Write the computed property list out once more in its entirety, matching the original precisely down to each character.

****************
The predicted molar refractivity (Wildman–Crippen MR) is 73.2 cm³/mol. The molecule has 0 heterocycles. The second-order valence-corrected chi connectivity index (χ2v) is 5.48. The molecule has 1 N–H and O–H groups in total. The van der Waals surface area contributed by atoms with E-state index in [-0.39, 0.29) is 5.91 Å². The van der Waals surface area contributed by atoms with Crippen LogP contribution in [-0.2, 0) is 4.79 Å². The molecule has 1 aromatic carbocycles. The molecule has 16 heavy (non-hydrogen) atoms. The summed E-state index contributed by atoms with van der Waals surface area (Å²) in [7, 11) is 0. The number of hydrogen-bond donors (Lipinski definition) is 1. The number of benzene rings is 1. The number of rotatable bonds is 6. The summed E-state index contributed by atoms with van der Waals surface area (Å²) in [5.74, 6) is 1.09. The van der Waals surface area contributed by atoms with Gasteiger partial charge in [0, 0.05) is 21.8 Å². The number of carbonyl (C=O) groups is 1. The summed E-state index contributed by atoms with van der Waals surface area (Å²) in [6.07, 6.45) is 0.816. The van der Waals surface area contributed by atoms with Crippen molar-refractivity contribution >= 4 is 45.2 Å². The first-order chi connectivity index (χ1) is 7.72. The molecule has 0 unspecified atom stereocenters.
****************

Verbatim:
The predicted molar refractivity (Wildman–Crippen MR) is 73.2 cm³/mol. The molecule has 0 heterocycles. The second-order valence-corrected chi connectivity index (χ2v) is 5.48. The molecule has 1 N–H and O–H groups in total. The van der Waals surface area contributed by atoms with E-state index in [-0.39, 0.29) is 5.91 Å². The van der Waals surface area contributed by atoms with Crippen LogP contribution in [-0.2, 0) is 4.79 Å². The molecule has 1 aromatic carbocycles. The molecule has 16 heavy (non-hydrogen) atoms. The summed E-state index contributed by atoms with van der Waals surface area (Å²) in [7, 11) is 0. The number of hydrogen-bond donors (Lipinski definition) is 1. The number of benzene rings is 1. The number of rotatable bonds is 6. The summed E-state index contributed by atoms with van der Waals surface area (Å²) in [5.74, 6) is 1.09. The van der Waals surface area contributed by atoms with Gasteiger partial charge in [0, 0.05) is 21.8 Å². The number of carbonyl (C=O) groups is 1. The summed E-state index contributed by atoms with van der Waals surface area (Å²) in [6.07, 6.45) is 0.816. The van der Waals surface area contributed by atoms with Crippen molar-refractivity contribution >= 4 is 45.2 Å². The first-order chi connectivity index (χ1) is 7.72. The molecule has 0 unspecified atom stereocenters.